Delbrugge, whom Corley had hired from Georgia to be the principal at Flagler Palm Coast High School, immediately removed the veil from the district’s finances and other functions and replaced it with a transparency that bordered on the compulsive. Corley’s invisibility in schools was replaced by Delbrugge’s knack for seeming to be in all places at all times. He was his staff’s tireless cheerleader and champion, as he showed repeatedly in his video. “And I do have to tell you, I do have a very blessed life. How could you not be blessed for living in Flagler County, one of the greatest communities to live in, and working for this school district.”
Not wanting his staff to hear rumors or read about his departure in the papers, Delbrugge said he decided to speak his intentions directly in a district-wide video that FlaglerLive acquired.
“I did want everyone to know, I’m going to release this information later on Friday, to the public, so I’m giving staff a day’s head notice about this, but Friday I do plan on turning in my letter of resignation as superintendent of schools to Ms. Shellenberger, our chairperson. And first off, even though I am going to leave the district, I want everyone to know I love Flagler County public schools. This is an amazing school district. What we accomplished here and what we have here folks is very special. It is also unusual, and so I want you to know that it is a very, very special school district.”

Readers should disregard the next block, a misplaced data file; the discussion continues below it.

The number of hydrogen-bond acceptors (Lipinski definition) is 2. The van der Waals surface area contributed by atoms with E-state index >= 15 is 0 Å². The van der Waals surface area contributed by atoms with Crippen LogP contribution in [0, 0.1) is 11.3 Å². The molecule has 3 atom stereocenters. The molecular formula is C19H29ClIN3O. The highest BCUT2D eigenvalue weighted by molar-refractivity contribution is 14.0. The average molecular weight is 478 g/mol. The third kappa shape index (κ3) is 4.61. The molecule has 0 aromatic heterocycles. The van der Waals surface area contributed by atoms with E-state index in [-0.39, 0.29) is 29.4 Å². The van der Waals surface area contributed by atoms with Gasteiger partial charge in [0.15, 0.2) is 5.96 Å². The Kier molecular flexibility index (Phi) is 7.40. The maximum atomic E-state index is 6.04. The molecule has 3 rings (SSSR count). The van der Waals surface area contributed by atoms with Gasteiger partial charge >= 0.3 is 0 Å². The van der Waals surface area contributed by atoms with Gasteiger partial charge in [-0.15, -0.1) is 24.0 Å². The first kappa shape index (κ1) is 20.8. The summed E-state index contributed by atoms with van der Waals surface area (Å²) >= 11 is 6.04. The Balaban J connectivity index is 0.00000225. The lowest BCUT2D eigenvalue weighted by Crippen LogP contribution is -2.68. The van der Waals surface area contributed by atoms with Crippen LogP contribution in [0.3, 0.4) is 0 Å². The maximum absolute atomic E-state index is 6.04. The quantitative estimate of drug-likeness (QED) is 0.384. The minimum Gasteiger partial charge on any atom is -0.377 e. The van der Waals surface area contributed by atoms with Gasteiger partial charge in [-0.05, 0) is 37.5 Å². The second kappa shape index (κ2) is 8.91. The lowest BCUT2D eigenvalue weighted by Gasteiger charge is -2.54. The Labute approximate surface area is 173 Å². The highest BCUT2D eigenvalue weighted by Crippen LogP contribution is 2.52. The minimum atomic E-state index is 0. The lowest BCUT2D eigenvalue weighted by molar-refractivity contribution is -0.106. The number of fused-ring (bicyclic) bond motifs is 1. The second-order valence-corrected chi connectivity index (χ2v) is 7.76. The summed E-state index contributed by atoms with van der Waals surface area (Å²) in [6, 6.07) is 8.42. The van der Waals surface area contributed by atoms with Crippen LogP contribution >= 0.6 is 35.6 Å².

Tough Words for Crist
Characteristically, Delbrugge opened his video with a bright commandment to his staff to enjoy a long Presidents’ Weekend before he delved in more serious matters. He spoke of the state’s $1.1 billion budget shortfall, and bluntly criticized then dismissed Gov. Charlie Crist’s proposal to raise the education budget by half a billion dollars–a proposal Delbrugge termed unrealistic and expedient: “Our governor is full force more worried about becoming a U.S. Representative than being governor right now,” Delbrugge said. (Crist is running for the U.S. Senate seat vacated by Mel Martinez.) “Unfortunately, he’s proposed a budget that’s just not reality. And so we really are going to have to go back to square one with the state budget or where the Legislators are, and figure things out. As we all know, education gets used as a pawn and a lot of silly games and politics.”
Delbrugge cautioned his staff against falling back into a mire of panic and second-guessing locally, as many did last year during the state’s budget struggles. The Flagler school district was among Florida’s few that survived without cuts.
“The bottom line is when it comes to the state budget and our school budget, yes, we know it’s bad, we get it, OK?” Delbrugge said. “But the sun is going to come up tomorrow, the world is not going to come to an end, and we’re going to continue doing what we do best and that is to take care of our kids and to educate them and make them bright young folks who’s going to take over our community and be the leaders of the future. That’s just the way it’s going to be for us. We’re not going to rile our people up or get everybody concerned because it accomplishes nothing.”
The superintendent mentioned a couple of issues to watch at the Legislature, spent several minutes commending his leadership team and the distinctions achieved in the district (Rymfire Elementary, for example, was named an Apple Distinguished School for use of technology in schools for the second year in a row, while the district’s two high schools doubled their Advanced Placement slate of classes while maintaining their achievement standards), and again commended his staff.
It was seven minutes into the video. It was at that point that Delbrugge began making his announcement that he’d be leaving.